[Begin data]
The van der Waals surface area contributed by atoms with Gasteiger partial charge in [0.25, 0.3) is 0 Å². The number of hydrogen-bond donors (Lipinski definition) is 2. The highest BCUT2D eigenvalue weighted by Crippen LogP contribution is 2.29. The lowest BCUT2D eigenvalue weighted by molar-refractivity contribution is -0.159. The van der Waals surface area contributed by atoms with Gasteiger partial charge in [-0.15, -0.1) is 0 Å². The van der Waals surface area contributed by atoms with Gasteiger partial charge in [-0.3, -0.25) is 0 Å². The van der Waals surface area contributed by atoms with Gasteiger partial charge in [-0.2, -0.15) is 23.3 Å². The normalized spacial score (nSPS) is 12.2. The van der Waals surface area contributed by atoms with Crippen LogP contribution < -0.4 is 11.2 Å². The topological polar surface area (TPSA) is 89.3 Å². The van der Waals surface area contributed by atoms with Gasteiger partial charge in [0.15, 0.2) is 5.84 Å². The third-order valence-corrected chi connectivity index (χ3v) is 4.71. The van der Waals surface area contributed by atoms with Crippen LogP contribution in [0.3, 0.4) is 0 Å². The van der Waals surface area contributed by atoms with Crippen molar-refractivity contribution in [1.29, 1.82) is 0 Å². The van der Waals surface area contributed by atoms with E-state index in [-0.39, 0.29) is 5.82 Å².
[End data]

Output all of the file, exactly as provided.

The van der Waals surface area contributed by atoms with Gasteiger partial charge in [0.25, 0.3) is 0 Å². The number of hydrogen-bond donors (Lipinski definition) is 2. The highest BCUT2D eigenvalue weighted by Crippen LogP contribution is 2.29. The lowest BCUT2D eigenvalue weighted by molar-refractivity contribution is -0.159. The van der Waals surface area contributed by atoms with Gasteiger partial charge in [-0.15, -0.1) is 0 Å². The van der Waals surface area contributed by atoms with Gasteiger partial charge in [-0.3, -0.25) is 0 Å². The van der Waals surface area contributed by atoms with Gasteiger partial charge in [-0.2, -0.15) is 23.3 Å². The normalized spacial score (nSPS) is 12.2. The van der Waals surface area contributed by atoms with Crippen LogP contribution < -0.4 is 11.2 Å². The topological polar surface area (TPSA) is 89.3 Å². The van der Waals surface area contributed by atoms with Gasteiger partial charge in [0.15, 0.2) is 5.84 Å². The third-order valence-corrected chi connectivity index (χ3v) is 4.71. The van der Waals surface area contributed by atoms with Crippen LogP contribution in [0.3, 0.4) is 0 Å². The van der Waals surface area contributed by atoms with Crippen molar-refractivity contribution in [1.29, 1.82) is 0 Å². The van der Waals surface area contributed by atoms with E-state index in [-0.39, 0.29) is 5.82 Å².